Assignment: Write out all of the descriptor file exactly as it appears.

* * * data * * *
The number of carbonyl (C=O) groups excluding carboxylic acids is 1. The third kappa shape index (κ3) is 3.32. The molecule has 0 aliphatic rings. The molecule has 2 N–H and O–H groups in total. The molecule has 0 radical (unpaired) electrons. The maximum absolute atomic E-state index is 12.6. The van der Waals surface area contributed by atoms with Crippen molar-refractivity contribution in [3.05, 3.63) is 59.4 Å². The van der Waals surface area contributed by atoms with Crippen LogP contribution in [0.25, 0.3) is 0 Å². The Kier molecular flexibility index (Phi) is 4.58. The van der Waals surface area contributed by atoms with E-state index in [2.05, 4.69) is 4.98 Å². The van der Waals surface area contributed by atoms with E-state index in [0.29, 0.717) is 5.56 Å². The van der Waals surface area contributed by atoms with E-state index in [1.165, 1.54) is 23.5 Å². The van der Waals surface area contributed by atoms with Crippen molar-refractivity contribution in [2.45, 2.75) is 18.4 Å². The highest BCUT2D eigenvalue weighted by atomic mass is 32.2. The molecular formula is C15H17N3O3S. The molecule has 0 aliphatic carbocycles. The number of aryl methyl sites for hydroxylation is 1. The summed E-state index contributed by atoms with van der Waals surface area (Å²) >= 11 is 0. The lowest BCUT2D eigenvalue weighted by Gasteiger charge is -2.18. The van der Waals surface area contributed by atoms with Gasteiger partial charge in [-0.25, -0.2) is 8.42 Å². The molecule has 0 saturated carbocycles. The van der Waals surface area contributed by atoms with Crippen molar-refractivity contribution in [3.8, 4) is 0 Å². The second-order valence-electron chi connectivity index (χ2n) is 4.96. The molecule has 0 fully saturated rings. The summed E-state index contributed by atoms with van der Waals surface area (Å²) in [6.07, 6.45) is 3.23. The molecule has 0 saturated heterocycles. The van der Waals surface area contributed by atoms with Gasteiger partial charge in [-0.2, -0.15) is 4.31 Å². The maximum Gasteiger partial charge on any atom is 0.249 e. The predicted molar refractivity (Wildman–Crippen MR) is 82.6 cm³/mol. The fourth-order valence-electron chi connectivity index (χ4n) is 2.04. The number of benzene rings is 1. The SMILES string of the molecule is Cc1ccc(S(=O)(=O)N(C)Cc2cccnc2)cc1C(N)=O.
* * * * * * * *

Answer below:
The number of carbonyl (C=O) groups excluding carboxylic acids is 1. The third kappa shape index (κ3) is 3.32. The molecule has 0 aliphatic rings. The molecule has 2 N–H and O–H groups in total. The molecule has 0 radical (unpaired) electrons. The maximum absolute atomic E-state index is 12.6. The van der Waals surface area contributed by atoms with Crippen molar-refractivity contribution in [3.05, 3.63) is 59.4 Å². The van der Waals surface area contributed by atoms with Crippen LogP contribution in [0.25, 0.3) is 0 Å². The Kier molecular flexibility index (Phi) is 4.58. The van der Waals surface area contributed by atoms with E-state index in [2.05, 4.69) is 4.98 Å². The van der Waals surface area contributed by atoms with E-state index in [0.29, 0.717) is 5.56 Å². The van der Waals surface area contributed by atoms with E-state index in [1.165, 1.54) is 23.5 Å². The van der Waals surface area contributed by atoms with Crippen molar-refractivity contribution in [2.45, 2.75) is 18.4 Å². The highest BCUT2D eigenvalue weighted by atomic mass is 32.2. The molecular formula is C15H17N3O3S. The molecule has 0 aliphatic carbocycles. The number of aryl methyl sites for hydroxylation is 1. The summed E-state index contributed by atoms with van der Waals surface area (Å²) >= 11 is 0. The lowest BCUT2D eigenvalue weighted by Gasteiger charge is -2.18. The van der Waals surface area contributed by atoms with Gasteiger partial charge in [-0.25, -0.2) is 8.42 Å². The molecule has 0 saturated carbocycles. The van der Waals surface area contributed by atoms with Crippen molar-refractivity contribution in [3.8, 4) is 0 Å². The second-order valence-electron chi connectivity index (χ2n) is 4.96. The molecule has 0 fully saturated rings. The summed E-state index contributed by atoms with van der Waals surface area (Å²) in [6.07, 6.45) is 3.23. The molecule has 0 saturated heterocycles. The van der Waals surface area contributed by atoms with Gasteiger partial charge in [-0.2, -0.15) is 4.31 Å². The maximum Gasteiger partial charge on any atom is 0.249 e. The predicted molar refractivity (Wildman–Crippen MR) is 82.6 cm³/mol. The fourth-order valence-electron chi connectivity index (χ4n) is 2.04. The number of benzene rings is 1. The SMILES string of the molecule is Cc1ccc(S(=O)(=O)N(C)Cc2cccnc2)cc1C(N)=O.